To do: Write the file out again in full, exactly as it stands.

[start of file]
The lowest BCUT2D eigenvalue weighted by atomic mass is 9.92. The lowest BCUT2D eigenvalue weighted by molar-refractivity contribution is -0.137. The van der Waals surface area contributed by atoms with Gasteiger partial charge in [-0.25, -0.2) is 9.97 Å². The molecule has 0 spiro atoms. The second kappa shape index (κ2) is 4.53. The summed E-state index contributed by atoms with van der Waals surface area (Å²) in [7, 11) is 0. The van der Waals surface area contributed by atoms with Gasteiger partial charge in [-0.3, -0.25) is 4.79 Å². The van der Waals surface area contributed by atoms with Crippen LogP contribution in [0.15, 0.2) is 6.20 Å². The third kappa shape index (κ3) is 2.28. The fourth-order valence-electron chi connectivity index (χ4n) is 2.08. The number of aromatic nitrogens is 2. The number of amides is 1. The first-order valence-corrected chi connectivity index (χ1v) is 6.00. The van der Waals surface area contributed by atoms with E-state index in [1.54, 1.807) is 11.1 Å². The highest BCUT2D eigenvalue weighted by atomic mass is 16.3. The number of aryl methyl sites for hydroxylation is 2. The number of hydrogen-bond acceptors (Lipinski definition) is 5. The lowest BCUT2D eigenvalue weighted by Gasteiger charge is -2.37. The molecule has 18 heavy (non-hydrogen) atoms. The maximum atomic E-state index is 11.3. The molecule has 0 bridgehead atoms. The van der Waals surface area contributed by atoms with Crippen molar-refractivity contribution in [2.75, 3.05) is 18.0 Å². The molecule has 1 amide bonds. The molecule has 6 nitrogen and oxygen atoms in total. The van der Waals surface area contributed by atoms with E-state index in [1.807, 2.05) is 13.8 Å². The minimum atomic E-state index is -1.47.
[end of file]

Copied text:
The lowest BCUT2D eigenvalue weighted by atomic mass is 9.92. The lowest BCUT2D eigenvalue weighted by molar-refractivity contribution is -0.137. The van der Waals surface area contributed by atoms with Gasteiger partial charge in [-0.25, -0.2) is 9.97 Å². The molecule has 0 spiro atoms. The second kappa shape index (κ2) is 4.53. The summed E-state index contributed by atoms with van der Waals surface area (Å²) in [7, 11) is 0. The van der Waals surface area contributed by atoms with Gasteiger partial charge in [-0.3, -0.25) is 4.79 Å². The van der Waals surface area contributed by atoms with Crippen LogP contribution in [0.15, 0.2) is 6.20 Å². The third kappa shape index (κ3) is 2.28. The fourth-order valence-electron chi connectivity index (χ4n) is 2.08. The number of aromatic nitrogens is 2. The number of amides is 1. The first-order valence-corrected chi connectivity index (χ1v) is 6.00. The van der Waals surface area contributed by atoms with E-state index in [1.54, 1.807) is 11.1 Å². The highest BCUT2D eigenvalue weighted by atomic mass is 16.3. The number of aryl methyl sites for hydroxylation is 2. The number of hydrogen-bond acceptors (Lipinski definition) is 5. The lowest BCUT2D eigenvalue weighted by Gasteiger charge is -2.37. The molecule has 18 heavy (non-hydrogen) atoms. The maximum atomic E-state index is 11.3. The molecule has 0 bridgehead atoms. The van der Waals surface area contributed by atoms with Crippen molar-refractivity contribution in [2.75, 3.05) is 18.0 Å². The molecule has 1 amide bonds. The molecule has 6 nitrogen and oxygen atoms in total. The van der Waals surface area contributed by atoms with E-state index in [1.807, 2.05) is 13.8 Å². The minimum atomic E-state index is -1.47.